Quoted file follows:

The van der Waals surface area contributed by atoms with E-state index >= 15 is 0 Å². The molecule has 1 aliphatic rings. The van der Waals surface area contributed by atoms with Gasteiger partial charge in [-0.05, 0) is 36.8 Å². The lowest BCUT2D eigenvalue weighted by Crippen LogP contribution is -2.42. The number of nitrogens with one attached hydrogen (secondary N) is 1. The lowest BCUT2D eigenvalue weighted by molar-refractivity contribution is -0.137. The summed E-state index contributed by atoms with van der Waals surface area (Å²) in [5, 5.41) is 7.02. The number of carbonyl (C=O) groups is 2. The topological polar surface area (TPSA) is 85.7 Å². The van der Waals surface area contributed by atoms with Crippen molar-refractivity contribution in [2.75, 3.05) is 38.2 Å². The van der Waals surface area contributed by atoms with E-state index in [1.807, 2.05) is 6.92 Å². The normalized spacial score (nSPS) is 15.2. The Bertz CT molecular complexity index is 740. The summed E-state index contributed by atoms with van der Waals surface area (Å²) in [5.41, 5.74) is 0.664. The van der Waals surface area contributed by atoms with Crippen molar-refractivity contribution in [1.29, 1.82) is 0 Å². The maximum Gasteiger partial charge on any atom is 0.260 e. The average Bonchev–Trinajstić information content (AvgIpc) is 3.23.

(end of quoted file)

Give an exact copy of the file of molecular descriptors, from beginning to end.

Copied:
The van der Waals surface area contributed by atoms with E-state index >= 15 is 0 Å². The molecule has 1 aliphatic rings. The van der Waals surface area contributed by atoms with Gasteiger partial charge in [-0.05, 0) is 36.8 Å². The lowest BCUT2D eigenvalue weighted by Crippen LogP contribution is -2.42. The number of nitrogens with one attached hydrogen (secondary N) is 1. The lowest BCUT2D eigenvalue weighted by molar-refractivity contribution is -0.137. The summed E-state index contributed by atoms with van der Waals surface area (Å²) in [5, 5.41) is 7.02. The number of carbonyl (C=O) groups is 2. The topological polar surface area (TPSA) is 85.7 Å². The van der Waals surface area contributed by atoms with Crippen molar-refractivity contribution in [2.75, 3.05) is 38.2 Å². The van der Waals surface area contributed by atoms with E-state index in [1.807, 2.05) is 6.92 Å². The normalized spacial score (nSPS) is 15.2. The Bertz CT molecular complexity index is 740. The summed E-state index contributed by atoms with van der Waals surface area (Å²) in [5.41, 5.74) is 0.664. The van der Waals surface area contributed by atoms with Crippen molar-refractivity contribution in [1.29, 1.82) is 0 Å². The maximum Gasteiger partial charge on any atom is 0.260 e. The average Bonchev–Trinajstić information content (AvgIpc) is 3.23.